Background With the wide variety of convenient functionalities, smartphones have become an integral part of society, and in such a small period. It is imperative to examine the adverse effect and consequences of such highly impactful technologies on our individual lives and society as a whole. Like smartphone addiction, behavioral addictions have been established to accompany social, physical, and mental health issues. In this article, we will be investigating the prevalence of smartphone addiction among postgraduate students as well as assessing its relationship to social demographics, depression, ADHD, and nicotine dependence.
Objectives · The prevalence of smartphone addiction among middle eastern postgraduate students. · Ascertain the associated factors of smartphone addiction. · Measure the incidence of MDD, ADHD, insomnia, and nicotine addiction among postgraduate students with smartphone addiction.
Methods A Cross-sectional online survey, a self-questionnaire is divided into six sections; 1st section is Socio-demographic (age, gender, academic year). 2nd section is the Arabic-validated versions of the Smartphone Addiction Scale (SAS) 3rd section is Patient Health Questionnaire for Depression (PHQ9). 4 th is Athens Insomnia Scale (AIS) to assess the quality of sleep. 5th concerns nicotine dependence and uses the Fagerstrom Test for Cigarette Dependence Questionnaire (FTCd). The 6th section is the Adult ADHD Self-Report Scale (ASRS-v1.1)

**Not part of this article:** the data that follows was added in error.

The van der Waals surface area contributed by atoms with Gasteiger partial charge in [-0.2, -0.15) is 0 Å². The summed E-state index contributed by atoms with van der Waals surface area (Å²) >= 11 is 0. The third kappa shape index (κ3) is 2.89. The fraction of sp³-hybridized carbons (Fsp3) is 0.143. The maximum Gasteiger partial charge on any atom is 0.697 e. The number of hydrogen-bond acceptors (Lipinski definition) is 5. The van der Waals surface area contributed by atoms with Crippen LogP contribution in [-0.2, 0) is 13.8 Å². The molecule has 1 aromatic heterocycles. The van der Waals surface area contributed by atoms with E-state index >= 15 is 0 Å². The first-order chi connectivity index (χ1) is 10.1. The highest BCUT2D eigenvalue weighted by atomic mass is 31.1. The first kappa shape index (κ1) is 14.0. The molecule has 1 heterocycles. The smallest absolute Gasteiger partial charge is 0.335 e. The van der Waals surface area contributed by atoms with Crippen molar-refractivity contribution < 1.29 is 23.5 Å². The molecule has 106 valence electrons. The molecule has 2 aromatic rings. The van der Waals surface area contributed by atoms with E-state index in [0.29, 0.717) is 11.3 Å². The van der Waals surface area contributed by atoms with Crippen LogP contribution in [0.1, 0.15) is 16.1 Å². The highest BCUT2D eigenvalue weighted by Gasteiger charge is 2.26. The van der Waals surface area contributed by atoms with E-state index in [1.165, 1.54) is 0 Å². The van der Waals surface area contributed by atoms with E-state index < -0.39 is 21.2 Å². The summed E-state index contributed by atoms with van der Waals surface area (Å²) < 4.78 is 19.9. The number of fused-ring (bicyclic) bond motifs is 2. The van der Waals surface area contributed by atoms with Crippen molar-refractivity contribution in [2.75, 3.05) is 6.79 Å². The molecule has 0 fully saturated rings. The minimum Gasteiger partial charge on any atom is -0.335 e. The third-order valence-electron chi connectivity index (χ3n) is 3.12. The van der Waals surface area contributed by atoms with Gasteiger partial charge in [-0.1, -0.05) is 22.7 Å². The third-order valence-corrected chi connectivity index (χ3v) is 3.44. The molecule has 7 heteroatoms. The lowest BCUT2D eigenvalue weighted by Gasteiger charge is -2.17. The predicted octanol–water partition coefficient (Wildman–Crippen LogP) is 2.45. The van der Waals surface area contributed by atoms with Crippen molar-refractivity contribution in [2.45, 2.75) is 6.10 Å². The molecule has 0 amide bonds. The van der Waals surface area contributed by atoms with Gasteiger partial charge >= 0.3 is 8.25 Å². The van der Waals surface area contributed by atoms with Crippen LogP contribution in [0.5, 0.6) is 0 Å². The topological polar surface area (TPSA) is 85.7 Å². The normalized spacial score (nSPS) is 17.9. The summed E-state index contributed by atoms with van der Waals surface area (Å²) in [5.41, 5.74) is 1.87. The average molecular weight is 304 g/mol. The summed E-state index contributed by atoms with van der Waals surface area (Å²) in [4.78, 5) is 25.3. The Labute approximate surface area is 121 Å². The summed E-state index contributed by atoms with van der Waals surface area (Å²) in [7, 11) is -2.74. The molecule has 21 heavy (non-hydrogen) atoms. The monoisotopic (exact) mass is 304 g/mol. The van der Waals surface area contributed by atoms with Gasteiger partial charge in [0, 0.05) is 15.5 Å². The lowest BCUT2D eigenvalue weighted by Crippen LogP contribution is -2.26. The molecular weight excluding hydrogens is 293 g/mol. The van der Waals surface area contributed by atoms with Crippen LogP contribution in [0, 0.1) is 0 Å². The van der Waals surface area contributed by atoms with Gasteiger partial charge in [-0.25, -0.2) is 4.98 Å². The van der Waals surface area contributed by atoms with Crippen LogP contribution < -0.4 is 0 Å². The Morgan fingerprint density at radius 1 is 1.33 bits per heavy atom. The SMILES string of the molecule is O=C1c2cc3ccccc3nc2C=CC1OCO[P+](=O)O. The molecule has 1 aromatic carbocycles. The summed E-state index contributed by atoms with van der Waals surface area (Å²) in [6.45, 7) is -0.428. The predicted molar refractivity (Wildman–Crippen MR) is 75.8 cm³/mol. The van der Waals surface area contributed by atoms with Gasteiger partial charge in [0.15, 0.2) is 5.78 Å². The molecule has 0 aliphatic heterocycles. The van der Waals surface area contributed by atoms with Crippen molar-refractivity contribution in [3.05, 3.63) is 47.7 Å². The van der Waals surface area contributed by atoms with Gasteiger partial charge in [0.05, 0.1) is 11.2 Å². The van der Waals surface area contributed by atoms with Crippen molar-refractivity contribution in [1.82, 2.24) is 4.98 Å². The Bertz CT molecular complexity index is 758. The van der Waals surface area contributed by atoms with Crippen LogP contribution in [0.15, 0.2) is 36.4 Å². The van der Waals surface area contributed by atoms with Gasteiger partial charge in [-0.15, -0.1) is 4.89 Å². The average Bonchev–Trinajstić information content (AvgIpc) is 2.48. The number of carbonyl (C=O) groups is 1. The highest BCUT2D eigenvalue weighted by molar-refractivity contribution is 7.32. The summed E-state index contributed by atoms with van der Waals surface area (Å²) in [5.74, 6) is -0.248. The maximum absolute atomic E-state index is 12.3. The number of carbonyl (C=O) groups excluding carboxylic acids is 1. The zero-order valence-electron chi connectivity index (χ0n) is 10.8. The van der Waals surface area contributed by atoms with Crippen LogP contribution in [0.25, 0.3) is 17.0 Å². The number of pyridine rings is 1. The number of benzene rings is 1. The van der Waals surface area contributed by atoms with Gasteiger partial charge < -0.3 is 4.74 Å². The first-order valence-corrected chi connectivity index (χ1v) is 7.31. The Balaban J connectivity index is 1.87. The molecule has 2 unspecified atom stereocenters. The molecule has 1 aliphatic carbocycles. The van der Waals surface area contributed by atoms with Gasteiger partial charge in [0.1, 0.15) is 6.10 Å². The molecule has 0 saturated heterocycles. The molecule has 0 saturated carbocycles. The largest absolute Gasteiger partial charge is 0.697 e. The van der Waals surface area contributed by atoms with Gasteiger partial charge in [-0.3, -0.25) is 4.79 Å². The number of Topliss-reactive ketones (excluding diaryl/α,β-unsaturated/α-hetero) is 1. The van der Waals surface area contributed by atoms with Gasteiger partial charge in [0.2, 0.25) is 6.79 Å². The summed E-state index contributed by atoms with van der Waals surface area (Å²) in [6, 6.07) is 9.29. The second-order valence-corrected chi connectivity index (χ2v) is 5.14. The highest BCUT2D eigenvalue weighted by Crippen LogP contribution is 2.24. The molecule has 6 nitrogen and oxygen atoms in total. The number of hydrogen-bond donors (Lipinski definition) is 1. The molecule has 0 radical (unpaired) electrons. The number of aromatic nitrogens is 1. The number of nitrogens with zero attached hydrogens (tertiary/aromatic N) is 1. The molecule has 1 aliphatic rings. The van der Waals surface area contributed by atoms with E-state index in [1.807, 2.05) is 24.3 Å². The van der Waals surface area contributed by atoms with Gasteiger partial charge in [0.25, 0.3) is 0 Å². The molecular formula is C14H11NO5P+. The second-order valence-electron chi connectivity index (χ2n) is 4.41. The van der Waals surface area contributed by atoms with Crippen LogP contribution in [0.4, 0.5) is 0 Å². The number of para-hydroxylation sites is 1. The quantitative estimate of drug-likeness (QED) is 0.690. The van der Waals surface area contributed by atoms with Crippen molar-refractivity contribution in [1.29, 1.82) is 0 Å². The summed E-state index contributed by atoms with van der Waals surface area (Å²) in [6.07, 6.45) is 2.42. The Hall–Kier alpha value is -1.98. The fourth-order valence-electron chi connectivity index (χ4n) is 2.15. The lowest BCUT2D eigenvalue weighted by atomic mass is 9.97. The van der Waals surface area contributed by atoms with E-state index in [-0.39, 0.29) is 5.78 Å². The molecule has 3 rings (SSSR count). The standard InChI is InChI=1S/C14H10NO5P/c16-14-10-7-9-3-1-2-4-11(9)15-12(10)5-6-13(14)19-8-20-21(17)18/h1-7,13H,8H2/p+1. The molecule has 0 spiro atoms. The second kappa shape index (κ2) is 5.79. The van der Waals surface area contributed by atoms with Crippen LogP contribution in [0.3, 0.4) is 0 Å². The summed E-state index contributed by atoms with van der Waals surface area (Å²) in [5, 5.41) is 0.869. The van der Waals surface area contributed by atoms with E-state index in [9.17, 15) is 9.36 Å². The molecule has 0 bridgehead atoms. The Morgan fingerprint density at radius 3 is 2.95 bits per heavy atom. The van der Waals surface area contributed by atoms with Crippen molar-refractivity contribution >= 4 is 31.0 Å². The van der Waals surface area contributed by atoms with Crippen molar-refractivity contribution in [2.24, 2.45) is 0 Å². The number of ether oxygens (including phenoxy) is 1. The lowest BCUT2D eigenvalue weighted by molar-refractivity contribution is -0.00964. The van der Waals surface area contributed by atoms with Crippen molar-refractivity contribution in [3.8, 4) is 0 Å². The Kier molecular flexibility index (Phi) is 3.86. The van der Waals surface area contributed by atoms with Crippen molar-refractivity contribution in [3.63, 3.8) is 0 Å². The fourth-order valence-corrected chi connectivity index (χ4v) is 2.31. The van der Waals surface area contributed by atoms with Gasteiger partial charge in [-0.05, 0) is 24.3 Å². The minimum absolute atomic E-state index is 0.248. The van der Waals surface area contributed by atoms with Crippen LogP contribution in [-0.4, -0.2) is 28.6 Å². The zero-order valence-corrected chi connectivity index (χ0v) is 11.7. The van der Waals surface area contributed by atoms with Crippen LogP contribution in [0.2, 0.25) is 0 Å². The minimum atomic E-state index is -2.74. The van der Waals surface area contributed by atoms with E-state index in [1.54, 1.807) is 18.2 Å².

Results The total number of participants in this study is 506, 158 (31.23%) males, and 348 (68.77%) females. According to the Smartphone Addiction Scale, 51.0% of the participants appear to be high smartphone users, while 49.0% are low smartphone users. The PHQ-9 questionnaire for depression showed a significant association between high smartphone use and MDD (p=0.001). 41.5% of smokers are addicted to smartphones (p=0.039). Smartphone addicts have about two times the risk of developing insomnia (OR= 2.113) (P= 0.013). Those who were addicted to smartphone use had a significant risk of developing ADHD symptoms (OR =2.712) (P <0.001).
Conclusion Confirming several studies, we found a positive association between Insomnia, Depression, Adult ADHD, and Smartphone addiction. Therefore, we encourage the scientific community to study the impacts of smartphone addiction and the mental health of post-graduate students.